ACCORDING to the 2012 United Nations (UN) World Disaster Report, the Philippines is among the top three most disaster-prone countries in the world. With an average of 20 typhoons entering the Philippine Area of Responsibility (PAR) in a year, five of these are often devastating. In a span of ten years, two typhoons which entered PAR, Ondoy which occurred in 2009 and Yolanda which occurred in 2013, caused overwhelming death toll rates and damages in agriculture, infrastructure, economic, and other significant aspects of development in our country.
Each time a typhoon or a natural disaster such an earthquake occurs, schools and learning facilities are also subjected to damage and destruction. According to the United Nations Office for Disaster Risk Reduction (UNDRR), formerly UNISDR, “the scope of Yolanda’s destruction is reflected in the 4,000 schools that it had left either damaged or fully destroyed.”
In October 2018, when Typhoon Lando struck most of the Luzon island, at least 864 classrooms in the typhoon-struck areas were affected, with 419 rendered as “severely damaged” as reported by the Department of Education.
This July, in line with the celebration of the National Disaster Resilience Month and the theme “Kahandaan sa Sakuna’t Peligro para sa Tunay na Pagbabago,” the Department of Education further strengthens its various programs and projects aimed at promoting a culture of disaster preparedness in schools.
Through its Disaster Risk Reduction and Management (DRRM) Service, DepEd commits to build a “resilient society” in times of disasters. The DRRMS, has been implementing DRRM programs, projects, and activities with the “aim of reducing risks and impacts of disasters for learners, personnel, schools, and offices arising from natural and human-induced hazards.”
The DepEd DRRMS also aims to “empower personnel, offices, schools, and learners in ensuring safety and learning community.” It also “institutionalizes DRRM, Climate Change Adaption (CCA) and Emergency in Education (EiE); and “strengthens the resilience of basic education in the context of natural and human-induced hazards.”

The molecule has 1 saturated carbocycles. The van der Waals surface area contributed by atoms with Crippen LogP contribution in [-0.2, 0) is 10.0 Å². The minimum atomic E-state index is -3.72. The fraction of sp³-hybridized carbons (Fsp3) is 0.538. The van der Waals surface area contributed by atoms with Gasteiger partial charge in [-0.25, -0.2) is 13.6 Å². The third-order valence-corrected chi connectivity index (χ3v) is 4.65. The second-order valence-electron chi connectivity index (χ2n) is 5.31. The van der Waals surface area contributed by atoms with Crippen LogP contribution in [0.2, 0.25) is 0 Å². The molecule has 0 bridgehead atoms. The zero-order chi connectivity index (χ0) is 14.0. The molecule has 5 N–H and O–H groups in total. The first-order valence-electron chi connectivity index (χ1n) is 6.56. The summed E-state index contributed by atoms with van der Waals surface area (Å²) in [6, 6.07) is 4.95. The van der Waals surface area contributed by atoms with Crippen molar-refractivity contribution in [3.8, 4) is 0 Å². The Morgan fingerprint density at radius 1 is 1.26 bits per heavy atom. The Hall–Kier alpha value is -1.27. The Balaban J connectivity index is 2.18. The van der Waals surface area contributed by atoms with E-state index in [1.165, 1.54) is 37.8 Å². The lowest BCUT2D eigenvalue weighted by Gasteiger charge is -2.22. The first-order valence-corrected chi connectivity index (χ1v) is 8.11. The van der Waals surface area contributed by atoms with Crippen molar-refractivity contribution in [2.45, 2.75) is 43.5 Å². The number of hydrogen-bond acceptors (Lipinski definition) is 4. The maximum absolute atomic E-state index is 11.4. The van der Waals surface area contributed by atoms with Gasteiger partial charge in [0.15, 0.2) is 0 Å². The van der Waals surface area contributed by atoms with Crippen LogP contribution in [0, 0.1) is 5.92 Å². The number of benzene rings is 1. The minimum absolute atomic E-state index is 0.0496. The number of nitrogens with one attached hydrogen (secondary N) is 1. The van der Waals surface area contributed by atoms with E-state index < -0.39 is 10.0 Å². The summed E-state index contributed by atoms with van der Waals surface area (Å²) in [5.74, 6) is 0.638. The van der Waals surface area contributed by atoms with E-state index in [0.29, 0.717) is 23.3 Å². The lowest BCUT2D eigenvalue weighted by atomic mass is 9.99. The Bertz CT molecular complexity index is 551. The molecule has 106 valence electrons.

In 2015, the Comprehensive DRRM in Education Framework was issued as contained in DepEd Order No. 37. It aims to “guide DRRM efforts in the basic education sector towards resilience-building in offices and schools” and to “ensure that quality education is continuously provided and prioritized even during disasters and/or emergencies.”
DepEd Order No. 37, series of 2015, or the Comprehensive DRRM in Basic Education Framework, institutionalized the core elements of the Comprehensive School Safety (CSS) Framework into all the resilience interventions of the public education sector. It aims to strengthen the pillars of safe learning facilities, school disaster management, and risk reduction and resilience education for schools.
Through this framework, DRRM structures, systems, protocols, and practices are institutionalized in the department’s offices and schools. It will also provide a “common understanding and language in the implementation of DRRM in basic education at all levels.”
At the same time, since the said framework is guided by its strategic thrusts and the National DRRM framework, the education interventions on DRRM should be aligned with the three outcomes [access, quality, and governance] and the four DRRM thematic areas [prevention and mitigation; preparedness; response, and recovery and rehabilitation] to maintain a learner-centered, right-based implementation at all levels.
Always prioritizing the safety of its learners, DepEd, through this strengthened program, ultimately seeks to protect learners and education workers from death, injury, and harm in schools; plan for educational continuity in the face of expected hazards and threats; safeguard education sector investments; and strengthen risk reduction and resilience through education.